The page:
Dr. Barinem Kiobel was one of the nine Ogonis gruesomely murdered alongside Ken Saro Wiwa on November 10, 1995 by the late General Sanni Abacha regarded by Wole Soyinka as a born sadist.

Ken Saro Wiwa’s high profile, especially having died as an international writer of great acclaim and then one of the most decorated Nigerian writers of all time, have often dwarfed the profiles of some of the men who died with him. Personally, it only came to my notice few days ago, that Dr. Barinem Kiobel for instance, one of the men who were murdered in the Abacha show of shame was more educated than Ken Saro Wiwa himself. Yet, it was the passion these men attached to the dream of challenging the status quo of injustice that had pervaded their land for decades that held them bound, defining each’s aspirations to another, irrespective of their qualifications, even with death staring them face to face.

It’s been twenty years after November 10, 1995— two decades that have made us see Ogoni and indeed the Niger-Delta deteriorate beyond our imagination. Yet within this 20 years also, we’ve witnessed what I’ll call “the boom phase of the struggle”, a period when more money has been made from oil in one stretch of time than any other period and we had one of our own also becoming the President of Nigeria; the Niger-Delta producing more indigenous billionaires and amazingly transforming into one of the most deprived and impoverished regions in Nigeria at the same time, arguably.

Yet, it is the fact that we have continued to rely on oral tradition in the Niger-Delta to back our claim to the oil history in Nigeria even in the 21st century that is more brain turning. In murdering Dr. Barinem Kiobel on November 10, 1995, Nigeria murdered its very own history also. In 1994, Dr. Barinem Kiobel had carried on the task of making sure that Nigeria had its first National Oil Museum in Oloibiri as a sacrosanct responsibly, serving then as the Commissioner of Commerce, Industry and Tourism with the now Bayelsa State still being part of Rivers State. In consultation with Melford Okilo, who was then Nigeria’s Minister of Commerce and Tourism, Dr. Kiobel had developed a road map for the museum and successfully pushed it to its implementation stage before the devil took hold of Abacha’s left over sanity.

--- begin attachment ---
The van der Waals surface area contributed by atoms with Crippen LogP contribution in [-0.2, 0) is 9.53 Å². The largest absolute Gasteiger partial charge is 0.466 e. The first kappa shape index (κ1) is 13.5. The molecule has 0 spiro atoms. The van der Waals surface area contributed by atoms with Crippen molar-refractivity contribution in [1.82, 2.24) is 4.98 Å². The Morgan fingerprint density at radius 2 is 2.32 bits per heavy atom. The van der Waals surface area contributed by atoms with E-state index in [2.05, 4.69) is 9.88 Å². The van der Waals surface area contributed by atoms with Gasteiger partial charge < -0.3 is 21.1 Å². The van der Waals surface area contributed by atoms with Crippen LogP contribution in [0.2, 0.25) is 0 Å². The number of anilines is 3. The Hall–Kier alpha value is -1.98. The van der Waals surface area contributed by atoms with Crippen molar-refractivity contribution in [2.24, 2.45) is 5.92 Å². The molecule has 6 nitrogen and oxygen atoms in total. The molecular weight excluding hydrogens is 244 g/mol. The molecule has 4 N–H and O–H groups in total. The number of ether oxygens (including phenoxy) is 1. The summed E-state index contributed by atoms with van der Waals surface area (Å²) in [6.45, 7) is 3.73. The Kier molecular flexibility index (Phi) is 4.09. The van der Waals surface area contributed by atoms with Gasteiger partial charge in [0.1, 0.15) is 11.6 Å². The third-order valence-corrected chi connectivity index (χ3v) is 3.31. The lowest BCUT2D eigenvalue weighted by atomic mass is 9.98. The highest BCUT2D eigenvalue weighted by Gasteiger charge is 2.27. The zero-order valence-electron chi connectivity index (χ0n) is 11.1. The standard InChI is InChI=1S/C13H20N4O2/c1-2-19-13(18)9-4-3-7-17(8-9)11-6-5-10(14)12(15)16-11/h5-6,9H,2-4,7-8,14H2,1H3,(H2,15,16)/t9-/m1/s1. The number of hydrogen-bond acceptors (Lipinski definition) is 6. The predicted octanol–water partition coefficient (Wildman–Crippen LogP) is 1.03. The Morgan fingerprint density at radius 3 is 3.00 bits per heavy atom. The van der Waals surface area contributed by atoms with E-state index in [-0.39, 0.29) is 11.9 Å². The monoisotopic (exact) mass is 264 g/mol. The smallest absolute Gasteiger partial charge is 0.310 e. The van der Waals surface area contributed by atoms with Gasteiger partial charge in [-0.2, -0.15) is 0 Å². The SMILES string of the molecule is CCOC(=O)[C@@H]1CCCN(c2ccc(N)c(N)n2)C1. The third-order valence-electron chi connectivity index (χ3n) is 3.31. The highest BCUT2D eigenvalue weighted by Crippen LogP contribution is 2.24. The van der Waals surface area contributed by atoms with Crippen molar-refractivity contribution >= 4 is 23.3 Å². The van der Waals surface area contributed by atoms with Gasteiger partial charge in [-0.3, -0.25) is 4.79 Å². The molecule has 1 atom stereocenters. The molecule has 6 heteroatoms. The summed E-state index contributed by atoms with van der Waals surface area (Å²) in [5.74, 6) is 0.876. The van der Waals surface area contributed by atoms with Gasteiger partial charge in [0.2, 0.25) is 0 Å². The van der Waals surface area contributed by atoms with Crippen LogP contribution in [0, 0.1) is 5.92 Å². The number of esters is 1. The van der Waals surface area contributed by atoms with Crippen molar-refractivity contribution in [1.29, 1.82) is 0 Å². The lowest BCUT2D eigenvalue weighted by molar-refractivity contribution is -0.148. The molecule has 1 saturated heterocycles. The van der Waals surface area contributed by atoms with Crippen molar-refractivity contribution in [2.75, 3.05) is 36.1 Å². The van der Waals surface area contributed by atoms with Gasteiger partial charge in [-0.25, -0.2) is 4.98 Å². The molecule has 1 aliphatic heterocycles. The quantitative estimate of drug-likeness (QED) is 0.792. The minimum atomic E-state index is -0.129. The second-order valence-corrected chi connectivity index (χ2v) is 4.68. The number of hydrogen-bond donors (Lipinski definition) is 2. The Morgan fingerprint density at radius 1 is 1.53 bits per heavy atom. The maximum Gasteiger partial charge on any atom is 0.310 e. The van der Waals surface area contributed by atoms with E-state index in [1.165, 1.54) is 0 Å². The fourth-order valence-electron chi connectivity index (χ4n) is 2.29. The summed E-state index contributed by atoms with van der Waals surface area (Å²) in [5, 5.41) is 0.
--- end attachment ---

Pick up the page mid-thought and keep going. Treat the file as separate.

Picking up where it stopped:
Nigeria has not been able to push this agenda through up till now. A 2012 34.9bn Federal Government contract awarded for the project has only been a scam so far. As at September 2012, about three of the seven firms which the Bureau of Public Procurement (BPP) claimed had “passed the Due Process” for the project were alleged to belong to one person. Three firms earlier considered fit for the contracts by the BPP had been removed from the list in very controversial circumstances. It is one very dirty of a deal Buhari must look at with urgency.

In all, it is Dr. Kiobel’s vision into this future that stirs this new discourse. The fact that he had envisioned this 21 years ago. And the fact that Nigeria comfortably murdered the urgent possibility of this dream in murdering Dr. Kiobel on November 10, 1995 and yet would remain unperturbed of what remains of Oloibiri—the very first place where oil—what fires the embers of its society was found in 1958, that effuses splashes of thoughts three months before another November 10.

This culture of neglect has assumed a royal status in our country. More painful is the fact that a six years under President as the President of the Federal Republic of Nigeria did not put the usual platitudes of the typical Nigerian power game behind to treat the essence of a national oil museum as a priority, considering how significant such a monument would have been to the Niger-Delta.

However, as loud as the pains could be, the hopes may not be that severely dashed after all. With the Buhari administration now showing positive signs on Ogoni and continuing with the already nerve calming initiatives of the past regimes on the Niger-Delta, we could as well hope, that he also remembers to give Nigeria its first national oil museum which inevitably would be in the Niger-Delta and indeed, Oloibiri, just as Dr. Kiobel had hoped.


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